If you ever wanted to create beautiful art in print, it's important to understand the proper use of bleeds and margins. Believe it or not, there are a lot of designers out there who prepare files for print and are confused about the proper use of bleeds and margins. If that is you, please continue to read on. This is a quick read that I hope you'll find helpful.
In the diagram below, you can see a document setup showing trim, bleed, and margin lines. The black line in between the bleed and margin area represents the trim line. The area outside the trim line represents the bleed while the area inside the trim line to the margin line represents the margin area. The center area, inside the margin area, is often referred to as the "live" area which makes up most of the area on the page. In the diagram, the bleed is set to .25" (1/4 inch) while the margin is set to .5" (or 1/2 inch).
Bleeds and margins can seem similar, however, they represent two completely different things. Let's diver deeper into what bleeds are. Bleed lines are intended to guide background images that you want to "bleed" off the page. These can be solid colors, background images, or whatever you want to extend all the way to the trim line. However, it's important to note when designing bleeds for print that you must never design only to the trim line. This is the most common mistake newbies make. You must always extend bleeds beyond the trim to the bleed line or else design for non-bleeds and stay within the live area altogether inside the margin area. Bleeds by definition are always extended by design beyond the trim line to the outermost bleed line.
In contrast, the margin area makes up the safe zone. It's important to keep vital design elements from getting too close to the trim line by sticking to the live area and avoiding the margin area altogether (with exception of designed bleed elements). Type, page numbers, logos, and other critical elements will always look bad if they are too close to the trim line. The page will appear to be crowded and In worst-case scenarios, these elements can actually get trimmed during the print manufacturing process destroying your otherwise beautiful design.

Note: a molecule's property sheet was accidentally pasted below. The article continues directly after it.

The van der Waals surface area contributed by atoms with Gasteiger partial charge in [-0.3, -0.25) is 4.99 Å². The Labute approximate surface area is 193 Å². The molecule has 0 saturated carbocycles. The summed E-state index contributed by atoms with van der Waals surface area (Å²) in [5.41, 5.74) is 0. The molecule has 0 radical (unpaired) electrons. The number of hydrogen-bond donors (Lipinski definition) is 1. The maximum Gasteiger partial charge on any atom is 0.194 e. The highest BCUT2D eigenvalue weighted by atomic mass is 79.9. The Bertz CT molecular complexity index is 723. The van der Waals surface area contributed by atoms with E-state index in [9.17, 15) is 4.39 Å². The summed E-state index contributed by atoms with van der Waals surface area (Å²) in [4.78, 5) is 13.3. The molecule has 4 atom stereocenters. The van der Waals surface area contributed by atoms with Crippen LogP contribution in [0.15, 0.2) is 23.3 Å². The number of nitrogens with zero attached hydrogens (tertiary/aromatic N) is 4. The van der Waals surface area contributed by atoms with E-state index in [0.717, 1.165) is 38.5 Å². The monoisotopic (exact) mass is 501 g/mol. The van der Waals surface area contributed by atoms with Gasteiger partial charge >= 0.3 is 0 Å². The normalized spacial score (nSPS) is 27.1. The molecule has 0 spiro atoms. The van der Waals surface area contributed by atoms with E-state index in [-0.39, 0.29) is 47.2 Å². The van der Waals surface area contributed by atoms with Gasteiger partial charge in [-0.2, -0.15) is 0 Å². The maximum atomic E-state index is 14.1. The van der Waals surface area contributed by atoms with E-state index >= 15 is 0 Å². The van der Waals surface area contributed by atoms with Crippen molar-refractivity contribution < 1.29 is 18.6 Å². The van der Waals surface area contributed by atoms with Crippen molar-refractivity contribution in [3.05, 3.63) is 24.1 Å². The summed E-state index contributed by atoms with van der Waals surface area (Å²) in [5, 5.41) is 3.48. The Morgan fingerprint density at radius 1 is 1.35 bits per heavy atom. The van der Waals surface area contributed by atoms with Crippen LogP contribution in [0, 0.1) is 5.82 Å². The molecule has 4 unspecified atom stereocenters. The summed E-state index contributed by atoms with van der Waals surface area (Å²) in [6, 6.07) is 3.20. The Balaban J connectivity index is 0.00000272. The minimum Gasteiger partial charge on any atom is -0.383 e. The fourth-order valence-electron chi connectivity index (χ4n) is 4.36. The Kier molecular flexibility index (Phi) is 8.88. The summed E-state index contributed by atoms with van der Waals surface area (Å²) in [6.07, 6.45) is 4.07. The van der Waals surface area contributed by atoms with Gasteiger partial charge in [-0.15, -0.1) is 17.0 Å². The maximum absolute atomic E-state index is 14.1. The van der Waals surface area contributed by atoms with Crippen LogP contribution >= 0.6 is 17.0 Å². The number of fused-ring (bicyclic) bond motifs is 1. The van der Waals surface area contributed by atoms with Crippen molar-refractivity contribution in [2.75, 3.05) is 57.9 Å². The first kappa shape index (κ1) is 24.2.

In our diagram, the combined area of both the margin and bleed is .75" (or 3/4 Inch). In this example, the margin area is greater than the bleed area because a design choice was made to allow for greater spacing. The choice was made so that elements will appear less crowded on the page. However, when it comes to bleed there is no benefit of extending the bleed line because it only needs enough area to allow for a proper trim. (Like a cookie cutter needs enough dough to form a clean edge). The more you design for print the more you'll find your ideal settings for bleeds and margins based on what you're designing for, what you like, and what your printer recommends. It's always wise to ask your printer in advance for what their minimum settings are for bleeds and margins, however, you may not always know who the printer will be. In such cases, it will be safest to use a minimum of .25" (or 1/4 inch) bleed and margin settings. Here's why.
For most sheet-fed printers, minimum settings are .125" (or 1/8 Inch) for each bleed and margin setting. This is because sheet-fed presses are very precise and can get by with very tight tolerances. For most web printers, minimum settings are .25" (or 1/4 Inch) for each bleed and margin setting. This is because web presses print at high speeds and require a slightly greater tolerance. Universally speaking, virtually every printer can work with .25" (or 1/4 inch) bleed and margin settings because if you have created too much bleed, the printer can easily adjust on their end for the print manufacturing process. However, if there isn't enough bleed and margin area, the printer is stuck with few options to take corrective action and may ask you to make adjustments to your document. That's why if you're unsure or in doubt, we always recommend a minimum of .25" (or 1/4 inch) area for bleeds and margins. We hope this article has been helpful and good luck on your next print project!
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